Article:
Magazine article The Spectator

He Who Fights Well, Wins

Magazine article The Spectator

He Who Fights Well, Wins

Article excerpt

A COUPLE of years ago, the Prime Minister used some powerful imagery. It was during one of the Tory Party's frequent bouts of self-destruction, and Mr Major was addressing his own backbenchers in an attempt to recall them to sanity. He told them that they had behaved like soldiers in a defensive square who would pick up their rifles as if to confront the enemy, but who always turned inwards before opening fire.

His audience was impressed. As they filed out, many MPs looked chastened; some of them were making resolutions to behave better in future. So they may have done, for about five minutes.

Whether the Government wins or loses the next election, future historians of the Tory Party will regard its past few years with bewilderment. They will ask themselves how it was that the most formidable election-winning machine in the history of democratic politics degenerated into a panicstricken rabble. That process antedates Mr Major; it began in 1989, and Mrs Thatcher was its first victim. But one might have thought that after winning an election against all expectations and in the depths of a recession, the Party would have come to its senses, and that as the economy recovered, so would its esprit de corps. Not so. This has been one of the very few periods in its history when the Tory Party has seemed determined to live down to Mill's infamous description, and to ensure that, instead of `It's the economy, stupid,' the catch-phrase for the next election is: `It's the stupid party.'

It is not just discipline that has broken down; so has civility. The old Westminster adage, that you find your opponents opposite you but your enemies behind you, never used to be true of the Tory Party. It is now. Europe is a large part of the explanation, but not all of it, for the trouble had started before the European issue boiled over. Mrs Thatcher was undermined by inflation and the community charge, not by Europe. She was ousted, not because her colleagues thought her too anti-European, but because they thought that the electorate had become too anti-Thatcher. It was, admittedly, Geoffrey Howe who precipitated the final crisis, which he would not have done but for Europe. Without the other factors, however, he could not have done it.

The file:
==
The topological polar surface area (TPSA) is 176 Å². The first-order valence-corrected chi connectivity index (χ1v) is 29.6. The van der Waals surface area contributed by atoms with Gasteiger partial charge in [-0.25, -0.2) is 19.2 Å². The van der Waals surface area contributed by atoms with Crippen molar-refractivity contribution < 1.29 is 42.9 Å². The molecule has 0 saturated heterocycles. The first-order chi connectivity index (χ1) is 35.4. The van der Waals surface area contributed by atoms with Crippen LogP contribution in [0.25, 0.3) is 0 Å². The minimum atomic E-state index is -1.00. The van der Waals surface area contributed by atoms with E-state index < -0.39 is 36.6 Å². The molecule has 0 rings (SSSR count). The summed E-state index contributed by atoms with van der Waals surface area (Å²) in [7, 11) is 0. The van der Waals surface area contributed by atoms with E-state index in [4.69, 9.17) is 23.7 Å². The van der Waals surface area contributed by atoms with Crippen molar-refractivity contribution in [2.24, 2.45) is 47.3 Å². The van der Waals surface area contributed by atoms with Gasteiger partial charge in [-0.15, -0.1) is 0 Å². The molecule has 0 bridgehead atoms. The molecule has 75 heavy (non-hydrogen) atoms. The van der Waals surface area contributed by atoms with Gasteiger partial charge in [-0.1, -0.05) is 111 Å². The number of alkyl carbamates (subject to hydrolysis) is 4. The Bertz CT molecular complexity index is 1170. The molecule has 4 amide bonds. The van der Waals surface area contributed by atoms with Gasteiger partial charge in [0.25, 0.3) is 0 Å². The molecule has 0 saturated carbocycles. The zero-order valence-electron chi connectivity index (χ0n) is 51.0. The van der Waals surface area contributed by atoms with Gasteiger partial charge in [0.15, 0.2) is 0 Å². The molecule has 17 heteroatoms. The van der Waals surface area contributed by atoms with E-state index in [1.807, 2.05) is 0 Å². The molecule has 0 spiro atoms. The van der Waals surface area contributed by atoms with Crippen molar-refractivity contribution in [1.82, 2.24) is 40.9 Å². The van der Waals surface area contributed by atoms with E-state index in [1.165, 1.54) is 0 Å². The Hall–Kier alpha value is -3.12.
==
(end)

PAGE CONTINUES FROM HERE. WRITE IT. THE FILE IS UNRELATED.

Europe then became the grievance of grievances, just when the Party had lost the habits of authority and obedience. For the past six years, Mr Major has adopted an infinitely complex approach. Aware that his Party is evolving in a Eurosceptic direction - and therefore towards his own views, as long as scepticism is not confused with withdrawal - he has tried to ensure that the evolution did not split the Party and force it from office. He has sought to advance Britain's interests in Europe while resisting further federalising. Above all, he has encouraged the expansion of the EU, knowing that a larger Union could never be united. This strategy has required subtlety, indeed duplicity; not the courage of Achilles, but the cunning of Ulysses. It has, therefore, been too grown-up for most of his Cabinet colleagues to follow, let alone his backbenchers. In time, he may be vindicated, but not in time for the election.

The Tory Party is in serious danger of losing the next election because until about 18 months ago most of its MPs did not believe that this could really happen. Perhaps they were deceived into thinking that the unexpected victory in 1992 had conferred political immortality on their Party. But over the past 18 months there have been a lot of defections from complacency to despair.

The soundest men in the Tory Party are now Leninists, in that their watchword is Lenin's dictum borrowed from Hegel: `Pessimism of the intellect, optimism of the will.' They are determined to fight on in John Major's army until the battle is finally lost and a good fight can sometimes achieve unexpected results. But politicians are creatures of calculation and speculation. At the end of the day's business, they enjoy nothing more than discussing who's up, who's down over a glass or two; appraising the rising figures (always hoping that one will insist on including them in the list), dismissing the declining ones: not just planning the next reshuffle, but forecasting the key personalities who will shape the Party's future. …

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